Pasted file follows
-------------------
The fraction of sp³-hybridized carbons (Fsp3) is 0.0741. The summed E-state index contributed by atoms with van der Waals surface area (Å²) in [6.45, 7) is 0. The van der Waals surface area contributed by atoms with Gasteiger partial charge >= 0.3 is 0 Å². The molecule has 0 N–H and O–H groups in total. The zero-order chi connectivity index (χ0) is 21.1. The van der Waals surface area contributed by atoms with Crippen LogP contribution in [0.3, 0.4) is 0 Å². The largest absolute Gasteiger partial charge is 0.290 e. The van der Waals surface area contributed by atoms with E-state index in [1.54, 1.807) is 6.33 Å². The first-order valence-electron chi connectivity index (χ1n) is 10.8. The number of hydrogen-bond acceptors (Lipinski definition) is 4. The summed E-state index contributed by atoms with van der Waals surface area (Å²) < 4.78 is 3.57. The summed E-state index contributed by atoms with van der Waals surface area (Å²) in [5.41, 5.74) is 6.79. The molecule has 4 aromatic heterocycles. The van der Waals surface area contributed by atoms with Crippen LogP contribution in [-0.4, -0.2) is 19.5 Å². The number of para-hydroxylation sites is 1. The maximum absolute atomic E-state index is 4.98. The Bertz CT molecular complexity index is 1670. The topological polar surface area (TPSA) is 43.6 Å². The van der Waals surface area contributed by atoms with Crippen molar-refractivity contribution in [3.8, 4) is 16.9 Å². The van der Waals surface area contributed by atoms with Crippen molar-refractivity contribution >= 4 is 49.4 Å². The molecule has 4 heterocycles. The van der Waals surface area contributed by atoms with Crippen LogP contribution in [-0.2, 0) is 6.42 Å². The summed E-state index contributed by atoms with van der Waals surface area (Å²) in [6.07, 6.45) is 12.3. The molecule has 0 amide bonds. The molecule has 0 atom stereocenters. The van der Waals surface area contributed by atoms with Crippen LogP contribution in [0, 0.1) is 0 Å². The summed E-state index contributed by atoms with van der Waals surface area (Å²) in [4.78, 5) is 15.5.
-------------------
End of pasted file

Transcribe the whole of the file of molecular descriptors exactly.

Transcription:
The fraction of sp³-hybridized carbons (Fsp3) is 0.0741. The summed E-state index contributed by atoms with van der Waals surface area (Å²) in [6.45, 7) is 0. The van der Waals surface area contributed by atoms with Gasteiger partial charge >= 0.3 is 0 Å². The molecule has 0 N–H and O–H groups in total. The zero-order chi connectivity index (χ0) is 21.1. The van der Waals surface area contributed by atoms with Crippen LogP contribution in [0.3, 0.4) is 0 Å². The largest absolute Gasteiger partial charge is 0.290 e. The van der Waals surface area contributed by atoms with E-state index in [1.54, 1.807) is 6.33 Å². The first-order valence-electron chi connectivity index (χ1n) is 10.8. The number of hydrogen-bond acceptors (Lipinski definition) is 4. The summed E-state index contributed by atoms with van der Waals surface area (Å²) < 4.78 is 3.57. The summed E-state index contributed by atoms with van der Waals surface area (Å²) in [5.41, 5.74) is 6.79. The molecule has 4 aromatic heterocycles. The van der Waals surface area contributed by atoms with Crippen LogP contribution in [-0.4, -0.2) is 19.5 Å². The number of para-hydroxylation sites is 1. The maximum absolute atomic E-state index is 4.98. The Bertz CT molecular complexity index is 1670. The topological polar surface area (TPSA) is 43.6 Å². The van der Waals surface area contributed by atoms with Crippen molar-refractivity contribution in [3.8, 4) is 16.9 Å². The van der Waals surface area contributed by atoms with Crippen molar-refractivity contribution >= 4 is 49.4 Å². The molecule has 4 heterocycles. The van der Waals surface area contributed by atoms with Crippen LogP contribution in [-0.2, 0) is 6.42 Å². The summed E-state index contributed by atoms with van der Waals surface area (Å²) in [6.07, 6.45) is 12.3. The molecule has 0 amide bonds. The molecule has 0 atom stereocenters. The van der Waals surface area contributed by atoms with Crippen LogP contribution in [0, 0.1) is 0 Å². The summed E-state index contributed by atoms with van der Waals surface area (Å²) in [4.78, 5) is 15.5.